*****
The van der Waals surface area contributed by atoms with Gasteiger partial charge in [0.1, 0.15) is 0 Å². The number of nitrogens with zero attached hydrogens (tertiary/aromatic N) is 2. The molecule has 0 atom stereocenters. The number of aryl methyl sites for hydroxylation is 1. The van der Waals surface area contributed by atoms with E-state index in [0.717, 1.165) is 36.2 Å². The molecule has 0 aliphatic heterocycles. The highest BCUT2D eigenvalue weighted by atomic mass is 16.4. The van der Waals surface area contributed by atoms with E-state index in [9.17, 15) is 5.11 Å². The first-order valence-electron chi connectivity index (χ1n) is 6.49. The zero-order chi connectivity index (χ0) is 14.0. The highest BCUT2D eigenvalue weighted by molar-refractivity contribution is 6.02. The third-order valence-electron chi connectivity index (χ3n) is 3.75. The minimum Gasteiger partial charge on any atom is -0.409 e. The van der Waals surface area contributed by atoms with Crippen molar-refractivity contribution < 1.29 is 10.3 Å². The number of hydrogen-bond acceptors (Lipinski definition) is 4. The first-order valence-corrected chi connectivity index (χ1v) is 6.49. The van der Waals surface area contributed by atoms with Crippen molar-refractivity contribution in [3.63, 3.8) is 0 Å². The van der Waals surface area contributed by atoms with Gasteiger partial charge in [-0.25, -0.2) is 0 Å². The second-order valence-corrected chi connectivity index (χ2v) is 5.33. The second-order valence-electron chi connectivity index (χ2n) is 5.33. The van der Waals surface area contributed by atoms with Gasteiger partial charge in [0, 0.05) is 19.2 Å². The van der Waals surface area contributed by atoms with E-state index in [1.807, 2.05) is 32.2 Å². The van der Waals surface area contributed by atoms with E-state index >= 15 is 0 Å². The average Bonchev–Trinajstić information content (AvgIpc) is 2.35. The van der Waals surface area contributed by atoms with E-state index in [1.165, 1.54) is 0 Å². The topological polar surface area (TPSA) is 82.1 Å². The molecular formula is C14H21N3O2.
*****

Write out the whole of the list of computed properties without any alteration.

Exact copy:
The van der Waals surface area contributed by atoms with Gasteiger partial charge in [0.1, 0.15) is 0 Å². The number of nitrogens with zero attached hydrogens (tertiary/aromatic N) is 2. The molecule has 0 atom stereocenters. The number of aryl methyl sites for hydroxylation is 1. The van der Waals surface area contributed by atoms with E-state index in [0.717, 1.165) is 36.2 Å². The molecule has 0 aliphatic heterocycles. The highest BCUT2D eigenvalue weighted by atomic mass is 16.4. The van der Waals surface area contributed by atoms with E-state index in [9.17, 15) is 5.11 Å². The first-order valence-electron chi connectivity index (χ1n) is 6.49. The zero-order chi connectivity index (χ0) is 14.0. The highest BCUT2D eigenvalue weighted by molar-refractivity contribution is 6.02. The third-order valence-electron chi connectivity index (χ3n) is 3.75. The minimum Gasteiger partial charge on any atom is -0.409 e. The van der Waals surface area contributed by atoms with Crippen molar-refractivity contribution < 1.29 is 10.3 Å². The number of hydrogen-bond acceptors (Lipinski definition) is 4. The first-order valence-corrected chi connectivity index (χ1v) is 6.49. The van der Waals surface area contributed by atoms with Crippen molar-refractivity contribution in [3.63, 3.8) is 0 Å². The van der Waals surface area contributed by atoms with Gasteiger partial charge in [-0.25, -0.2) is 0 Å². The second-order valence-corrected chi connectivity index (χ2v) is 5.33. The second-order valence-electron chi connectivity index (χ2n) is 5.33. The van der Waals surface area contributed by atoms with Gasteiger partial charge in [0, 0.05) is 19.2 Å². The van der Waals surface area contributed by atoms with E-state index in [1.807, 2.05) is 32.2 Å². The van der Waals surface area contributed by atoms with E-state index >= 15 is 0 Å². The average Bonchev–Trinajstić information content (AvgIpc) is 2.35. The van der Waals surface area contributed by atoms with E-state index in [1.165, 1.54) is 0 Å². The topological polar surface area (TPSA) is 82.1 Å². The molecular formula is C14H21N3O2.